- Neelys Landing man shot, killed by highway patrol trooper after traffic stop (05/01/16)43
- Cape student sues, accuses school officials of slamming her to ground multiple times (04/28/16)49
- Missouri House votes to allow concealed weapons without permits (04/28/16)8
- River Ridge Winery changes hands (05/02/16)
- Police report filed, but no charges in incident at Cape Central (04/29/16)40
- 2016 All-Missourian Boys Basketball (04/29/16)
- Statement: Man says cops’ good work drove him to grow his own marijuana (05/01/16)1
- Bob Evans restaurant in Cape Girardeau among chain's 21 closings (04/26/16)9
- Senator introduces bill for I-57 that would connect Sikeston with Little Rock (04/28/16)4
- Hopper Road to close for months during construction of Veterans Drive (04/27/16)9
Hall opens doors to first female, 16 others from a black heritage
Effa Manley was a co-owner of a team in the Negro Leagues.
TAMPA, Fla. -- Effa Manley became the first woman elected to the baseball Hall of Fame when the former Newark Eagles executive was among 17 people from the Negro Leagues and pre-Negro Leagues chosen Monday by a special committee.
This year's Hall class -- 18, including former reliever Bruce Sutter -- is by far the biggest in history. The previous record was 11 in 1946.
Manley co-owned the New Jersey-based Eagles with her husband, Abe, and ran the business end of the team for more than a decade. The Eagles won the Negro Leagues World Series in 1946 -- one year before Jackie Robinson broke the major league color barrier.
Manley was white, but married a black man and passed as a black woman, said Larry Lester, a baseball author and member of the voting committee.
"She campaigned to get as much money as possible for these ballplayers, and rightfully so," Lester said.
Manley used baseball to advance civil rights causes with events such as an Anti-Lynching Day at the ballpark. She died in 1981 at age 84.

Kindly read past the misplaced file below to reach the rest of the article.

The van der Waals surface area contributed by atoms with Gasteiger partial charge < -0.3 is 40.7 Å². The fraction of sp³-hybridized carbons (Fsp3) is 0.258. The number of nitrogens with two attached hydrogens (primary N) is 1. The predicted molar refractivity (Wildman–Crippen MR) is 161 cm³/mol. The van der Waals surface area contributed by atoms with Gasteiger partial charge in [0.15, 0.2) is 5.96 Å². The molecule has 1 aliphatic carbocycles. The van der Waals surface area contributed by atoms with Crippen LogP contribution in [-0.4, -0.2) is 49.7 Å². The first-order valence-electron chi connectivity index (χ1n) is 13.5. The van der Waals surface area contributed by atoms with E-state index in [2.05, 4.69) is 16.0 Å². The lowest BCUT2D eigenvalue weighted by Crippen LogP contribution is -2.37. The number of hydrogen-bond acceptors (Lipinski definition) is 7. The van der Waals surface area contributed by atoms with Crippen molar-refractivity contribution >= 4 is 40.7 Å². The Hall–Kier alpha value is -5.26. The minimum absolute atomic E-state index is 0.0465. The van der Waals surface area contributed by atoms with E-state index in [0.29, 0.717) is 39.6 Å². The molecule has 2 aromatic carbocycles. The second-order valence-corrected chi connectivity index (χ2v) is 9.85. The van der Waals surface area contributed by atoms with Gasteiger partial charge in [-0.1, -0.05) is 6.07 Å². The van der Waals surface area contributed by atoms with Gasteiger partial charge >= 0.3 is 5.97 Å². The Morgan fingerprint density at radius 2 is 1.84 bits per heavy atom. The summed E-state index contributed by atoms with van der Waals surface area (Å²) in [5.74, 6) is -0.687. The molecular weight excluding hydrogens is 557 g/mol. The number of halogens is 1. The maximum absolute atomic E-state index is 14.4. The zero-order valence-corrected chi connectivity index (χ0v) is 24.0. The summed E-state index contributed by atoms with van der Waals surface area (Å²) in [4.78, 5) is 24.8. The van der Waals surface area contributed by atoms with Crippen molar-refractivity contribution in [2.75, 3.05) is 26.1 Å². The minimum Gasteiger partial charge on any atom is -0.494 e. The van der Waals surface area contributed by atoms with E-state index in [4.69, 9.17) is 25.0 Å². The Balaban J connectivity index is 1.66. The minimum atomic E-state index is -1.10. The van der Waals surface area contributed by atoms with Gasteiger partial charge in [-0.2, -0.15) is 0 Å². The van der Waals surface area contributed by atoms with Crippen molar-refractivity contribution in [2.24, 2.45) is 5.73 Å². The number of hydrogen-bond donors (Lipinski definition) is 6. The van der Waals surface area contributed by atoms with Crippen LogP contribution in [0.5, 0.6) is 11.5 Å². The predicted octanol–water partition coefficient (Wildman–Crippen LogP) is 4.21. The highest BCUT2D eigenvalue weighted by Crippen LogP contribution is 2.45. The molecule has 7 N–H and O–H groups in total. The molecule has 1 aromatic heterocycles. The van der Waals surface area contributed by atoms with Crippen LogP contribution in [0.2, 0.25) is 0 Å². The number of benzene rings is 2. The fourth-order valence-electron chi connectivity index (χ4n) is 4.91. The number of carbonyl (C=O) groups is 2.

Buck O'Neil and Minnie Minoso, the only living members among the 39 candidates on the ballot, were not elected by the 12-person panel.
Mule Suttles and Biz Mackey were among the 12 players selected, along with five executives.
Ray Brown, Willard Brown, Andy Cooper, Cristobal Torriente and Jud Wilson were the other former Negro League players elected. Five pre-Negro Leaguers -- Frank Grant, Pete Hill, Jose Mendez, Louis Santop and Ben Taylor -- were also chosen.
Alex Pompez, Cum Posey, J.L. Wilkinson and Sol White were the other executives elected.
The new inductees will be enshrined with Sutter -- elected by the Baseball Writers' Association of America last month -- on July 30 in Cooperstown, N.Y. The new group brought the Hall's membership to 278.
Only 18 Negro Leagues players had been chosen for the Hall prior to this election.
The election was the culmination of a Hall of Fame project to compile a complete history of blacks in the game from 1860 to 1960.
A major undertaking
More than 50 historians, authors and researchers spent four years sifting through box scores in 128 newspapers of sanctioned league games from 1920-1954. The result was the most complete collection of Negro Leagues statistics ever compiled, according to the Hall, and a database that includes 3,000 day-by-day records and career leaders.
"What we're proudest of is the broadening of knowledge," Hall of Fame president Dale Petroskey said. "When we started five years ago, we had 20 percent of the stats. We've got 90 percent of the stats now."
Candidates needed nine of 12 votes -- 75 percent -- from the committee of researchers, professors and baseball historians for election.
Former baseball commissioner Fay Vincent chaired the committee, which voted by secret ballot. Vote totals were not released.
O'Neil, now 94, started his playing career in the 1930s and hit .288 lifetime. He became the first black coach in the majors in 1962 with the Chicago Cubs, and played a key role in the building of the Negro League museum in Kansas City. He served on the Hall's Veterans Committee for nearly two decades.
Minoso played in the major leagues for 17 seasons, mostly with the Chicago White Sox, and hit .298 lifetime. He was a seven-time All-Star and won three Gold Gloves in the outfield.
"I know that baseball fans have me in their own Hall of Fame -- the one in their hearts," the 83-year-old Minoso said. "That matters more to me than any official recognition.
"If it's meant to be, it's meant to be, and I am truly honored to be considered. I've given my life to baseball, and the game has given me so much."